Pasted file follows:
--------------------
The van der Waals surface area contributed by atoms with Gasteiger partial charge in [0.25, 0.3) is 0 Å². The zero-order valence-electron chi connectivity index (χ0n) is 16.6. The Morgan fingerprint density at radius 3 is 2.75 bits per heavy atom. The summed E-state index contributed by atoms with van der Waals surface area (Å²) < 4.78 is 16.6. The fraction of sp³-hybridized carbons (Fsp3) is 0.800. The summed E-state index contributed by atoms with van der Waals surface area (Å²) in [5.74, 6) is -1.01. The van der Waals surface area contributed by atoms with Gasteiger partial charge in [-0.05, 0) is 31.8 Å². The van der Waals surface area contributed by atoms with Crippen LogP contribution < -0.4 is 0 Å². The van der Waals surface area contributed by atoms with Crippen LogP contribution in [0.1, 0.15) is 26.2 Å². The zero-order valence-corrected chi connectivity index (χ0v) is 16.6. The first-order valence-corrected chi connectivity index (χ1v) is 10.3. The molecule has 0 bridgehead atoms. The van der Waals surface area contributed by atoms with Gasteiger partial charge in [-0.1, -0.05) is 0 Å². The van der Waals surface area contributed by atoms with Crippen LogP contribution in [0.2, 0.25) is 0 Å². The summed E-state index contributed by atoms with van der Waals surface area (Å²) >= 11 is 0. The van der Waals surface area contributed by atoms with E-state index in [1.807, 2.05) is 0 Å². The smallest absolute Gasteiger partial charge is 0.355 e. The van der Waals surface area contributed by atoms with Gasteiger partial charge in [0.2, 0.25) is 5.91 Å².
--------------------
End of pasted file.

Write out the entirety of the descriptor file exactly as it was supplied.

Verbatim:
The van der Waals surface area contributed by atoms with Gasteiger partial charge in [0.25, 0.3) is 0 Å². The zero-order valence-electron chi connectivity index (χ0n) is 16.6. The Morgan fingerprint density at radius 3 is 2.75 bits per heavy atom. The summed E-state index contributed by atoms with van der Waals surface area (Å²) < 4.78 is 16.6. The fraction of sp³-hybridized carbons (Fsp3) is 0.800. The summed E-state index contributed by atoms with van der Waals surface area (Å²) in [5.74, 6) is -1.01. The van der Waals surface area contributed by atoms with Gasteiger partial charge in [-0.05, 0) is 31.8 Å². The van der Waals surface area contributed by atoms with Crippen LogP contribution < -0.4 is 0 Å². The van der Waals surface area contributed by atoms with Crippen LogP contribution in [0.1, 0.15) is 26.2 Å². The zero-order valence-corrected chi connectivity index (χ0v) is 16.6. The first-order valence-corrected chi connectivity index (χ1v) is 10.3. The molecule has 0 bridgehead atoms. The van der Waals surface area contributed by atoms with Gasteiger partial charge in [-0.1, -0.05) is 0 Å². The van der Waals surface area contributed by atoms with Crippen LogP contribution in [0.2, 0.25) is 0 Å². The summed E-state index contributed by atoms with van der Waals surface area (Å²) >= 11 is 0. The van der Waals surface area contributed by atoms with E-state index in [1.807, 2.05) is 0 Å². The smallest absolute Gasteiger partial charge is 0.355 e. The van der Waals surface area contributed by atoms with Gasteiger partial charge in [0.2, 0.25) is 5.91 Å².